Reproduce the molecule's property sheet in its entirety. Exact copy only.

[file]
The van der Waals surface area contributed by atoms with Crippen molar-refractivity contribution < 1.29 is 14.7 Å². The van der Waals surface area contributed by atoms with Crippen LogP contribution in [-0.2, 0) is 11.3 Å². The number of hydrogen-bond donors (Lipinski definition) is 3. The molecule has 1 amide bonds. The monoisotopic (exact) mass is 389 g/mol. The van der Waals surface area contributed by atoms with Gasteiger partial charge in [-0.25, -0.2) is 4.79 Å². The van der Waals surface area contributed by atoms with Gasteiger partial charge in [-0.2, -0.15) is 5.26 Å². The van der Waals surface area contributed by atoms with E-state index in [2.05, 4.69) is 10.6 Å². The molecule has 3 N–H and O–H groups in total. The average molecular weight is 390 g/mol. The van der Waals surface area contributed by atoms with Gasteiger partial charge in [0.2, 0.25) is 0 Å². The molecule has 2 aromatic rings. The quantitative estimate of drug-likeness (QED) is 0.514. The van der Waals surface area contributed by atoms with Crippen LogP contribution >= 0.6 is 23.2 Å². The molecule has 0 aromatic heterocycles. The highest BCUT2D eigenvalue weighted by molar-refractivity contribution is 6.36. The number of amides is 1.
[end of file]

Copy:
The van der Waals surface area contributed by atoms with Crippen molar-refractivity contribution < 1.29 is 14.7 Å². The van der Waals surface area contributed by atoms with Crippen LogP contribution in [-0.2, 0) is 11.3 Å². The number of hydrogen-bond donors (Lipinski definition) is 3. The molecule has 1 amide bonds. The monoisotopic (exact) mass is 389 g/mol. The van der Waals surface area contributed by atoms with Gasteiger partial charge in [-0.25, -0.2) is 4.79 Å². The van der Waals surface area contributed by atoms with Gasteiger partial charge in [-0.2, -0.15) is 5.26 Å². The van der Waals surface area contributed by atoms with E-state index in [2.05, 4.69) is 10.6 Å². The molecule has 3 N–H and O–H groups in total. The average molecular weight is 390 g/mol. The van der Waals surface area contributed by atoms with Gasteiger partial charge in [0.2, 0.25) is 0 Å². The molecule has 2 aromatic rings. The quantitative estimate of drug-likeness (QED) is 0.514. The van der Waals surface area contributed by atoms with Crippen LogP contribution >= 0.6 is 23.2 Å². The molecule has 0 aromatic heterocycles. The highest BCUT2D eigenvalue weighted by molar-refractivity contribution is 6.36. The number of amides is 1.